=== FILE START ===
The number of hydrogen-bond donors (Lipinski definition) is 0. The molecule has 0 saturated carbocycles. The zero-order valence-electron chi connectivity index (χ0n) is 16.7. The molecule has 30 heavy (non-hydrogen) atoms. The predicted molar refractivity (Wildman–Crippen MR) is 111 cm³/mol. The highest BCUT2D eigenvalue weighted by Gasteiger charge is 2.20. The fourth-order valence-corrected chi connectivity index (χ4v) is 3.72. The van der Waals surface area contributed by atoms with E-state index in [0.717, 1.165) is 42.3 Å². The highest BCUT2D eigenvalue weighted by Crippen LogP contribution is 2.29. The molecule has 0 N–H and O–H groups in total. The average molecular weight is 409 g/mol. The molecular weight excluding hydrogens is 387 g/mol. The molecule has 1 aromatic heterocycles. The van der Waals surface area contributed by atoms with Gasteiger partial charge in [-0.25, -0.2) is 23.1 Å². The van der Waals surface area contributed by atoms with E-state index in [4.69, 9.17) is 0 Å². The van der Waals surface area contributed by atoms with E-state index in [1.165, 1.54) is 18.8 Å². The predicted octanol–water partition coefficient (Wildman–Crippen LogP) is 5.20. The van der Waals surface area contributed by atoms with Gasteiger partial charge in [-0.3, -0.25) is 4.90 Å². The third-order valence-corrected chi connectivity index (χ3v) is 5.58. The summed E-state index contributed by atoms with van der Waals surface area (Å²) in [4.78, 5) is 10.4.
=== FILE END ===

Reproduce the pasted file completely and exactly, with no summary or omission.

The number of hydrogen-bond donors (Lipinski definition) is 0. The molecule has 0 saturated carbocycles. The zero-order valence-electron chi connectivity index (χ0n) is 16.7. The molecule has 30 heavy (non-hydrogen) atoms. The predicted molar refractivity (Wildman–Crippen MR) is 111 cm³/mol. The highest BCUT2D eigenvalue weighted by Gasteiger charge is 2.20. The fourth-order valence-corrected chi connectivity index (χ4v) is 3.72. The van der Waals surface area contributed by atoms with E-state index in [0.717, 1.165) is 42.3 Å². The highest BCUT2D eigenvalue weighted by Crippen LogP contribution is 2.29. The molecule has 0 N–H and O–H groups in total. The average molecular weight is 409 g/mol. The molecular weight excluding hydrogens is 387 g/mol. The molecule has 1 aromatic heterocycles. The van der Waals surface area contributed by atoms with Gasteiger partial charge in [-0.25, -0.2) is 23.1 Å². The van der Waals surface area contributed by atoms with E-state index in [4.69, 9.17) is 0 Å². The van der Waals surface area contributed by atoms with E-state index in [1.165, 1.54) is 18.8 Å². The predicted octanol–water partition coefficient (Wildman–Crippen LogP) is 5.20. The van der Waals surface area contributed by atoms with Gasteiger partial charge in [-0.3, -0.25) is 4.90 Å². The third-order valence-corrected chi connectivity index (χ3v) is 5.58. The summed E-state index contributed by atoms with van der Waals surface area (Å²) in [4.78, 5) is 10.4.